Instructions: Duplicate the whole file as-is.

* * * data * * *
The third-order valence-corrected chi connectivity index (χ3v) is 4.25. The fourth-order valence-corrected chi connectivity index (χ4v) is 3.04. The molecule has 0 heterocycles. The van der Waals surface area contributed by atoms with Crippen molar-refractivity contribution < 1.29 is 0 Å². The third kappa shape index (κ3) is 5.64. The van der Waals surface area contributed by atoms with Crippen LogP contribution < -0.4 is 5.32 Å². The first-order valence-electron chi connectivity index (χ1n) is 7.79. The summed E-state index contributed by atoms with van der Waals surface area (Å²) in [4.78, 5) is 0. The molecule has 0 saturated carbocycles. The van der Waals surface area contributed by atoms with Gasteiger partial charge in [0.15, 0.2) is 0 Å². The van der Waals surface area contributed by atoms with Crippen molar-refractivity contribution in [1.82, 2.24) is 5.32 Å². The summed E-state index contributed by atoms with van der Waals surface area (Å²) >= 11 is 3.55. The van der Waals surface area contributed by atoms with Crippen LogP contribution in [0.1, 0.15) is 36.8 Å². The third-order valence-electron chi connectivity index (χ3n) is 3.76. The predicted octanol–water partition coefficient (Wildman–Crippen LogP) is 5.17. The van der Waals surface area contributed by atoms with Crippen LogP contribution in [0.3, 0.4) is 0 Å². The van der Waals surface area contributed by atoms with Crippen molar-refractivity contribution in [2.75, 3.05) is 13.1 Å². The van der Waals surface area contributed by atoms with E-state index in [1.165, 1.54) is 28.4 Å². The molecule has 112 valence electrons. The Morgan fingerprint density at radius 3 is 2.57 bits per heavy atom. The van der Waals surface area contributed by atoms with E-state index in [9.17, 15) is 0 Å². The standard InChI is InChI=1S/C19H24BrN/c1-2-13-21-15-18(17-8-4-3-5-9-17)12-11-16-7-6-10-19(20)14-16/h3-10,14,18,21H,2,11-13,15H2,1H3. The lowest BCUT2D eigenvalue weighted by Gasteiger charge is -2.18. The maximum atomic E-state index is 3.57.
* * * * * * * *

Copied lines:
The third-order valence-corrected chi connectivity index (χ3v) is 4.25. The fourth-order valence-corrected chi connectivity index (χ4v) is 3.04. The molecule has 0 heterocycles. The van der Waals surface area contributed by atoms with Crippen molar-refractivity contribution < 1.29 is 0 Å². The third kappa shape index (κ3) is 5.64. The van der Waals surface area contributed by atoms with Crippen LogP contribution < -0.4 is 5.32 Å². The first-order valence-electron chi connectivity index (χ1n) is 7.79. The summed E-state index contributed by atoms with van der Waals surface area (Å²) in [4.78, 5) is 0. The molecule has 0 saturated carbocycles. The van der Waals surface area contributed by atoms with Gasteiger partial charge in [0.15, 0.2) is 0 Å². The van der Waals surface area contributed by atoms with Crippen molar-refractivity contribution in [1.82, 2.24) is 5.32 Å². The summed E-state index contributed by atoms with van der Waals surface area (Å²) >= 11 is 3.55. The van der Waals surface area contributed by atoms with Crippen LogP contribution in [0.1, 0.15) is 36.8 Å². The third-order valence-electron chi connectivity index (χ3n) is 3.76. The predicted octanol–water partition coefficient (Wildman–Crippen LogP) is 5.17. The van der Waals surface area contributed by atoms with Crippen LogP contribution in [0.3, 0.4) is 0 Å². The van der Waals surface area contributed by atoms with Crippen molar-refractivity contribution in [2.75, 3.05) is 13.1 Å². The van der Waals surface area contributed by atoms with E-state index in [1.165, 1.54) is 28.4 Å². The molecule has 112 valence electrons. The Morgan fingerprint density at radius 3 is 2.57 bits per heavy atom. The van der Waals surface area contributed by atoms with E-state index in [9.17, 15) is 0 Å². The standard InChI is InChI=1S/C19H24BrN/c1-2-13-21-15-18(17-8-4-3-5-9-17)12-11-16-7-6-10-19(20)14-16/h3-10,14,18,21H,2,11-13,15H2,1H3. The lowest BCUT2D eigenvalue weighted by Gasteiger charge is -2.18. The maximum atomic E-state index is 3.57.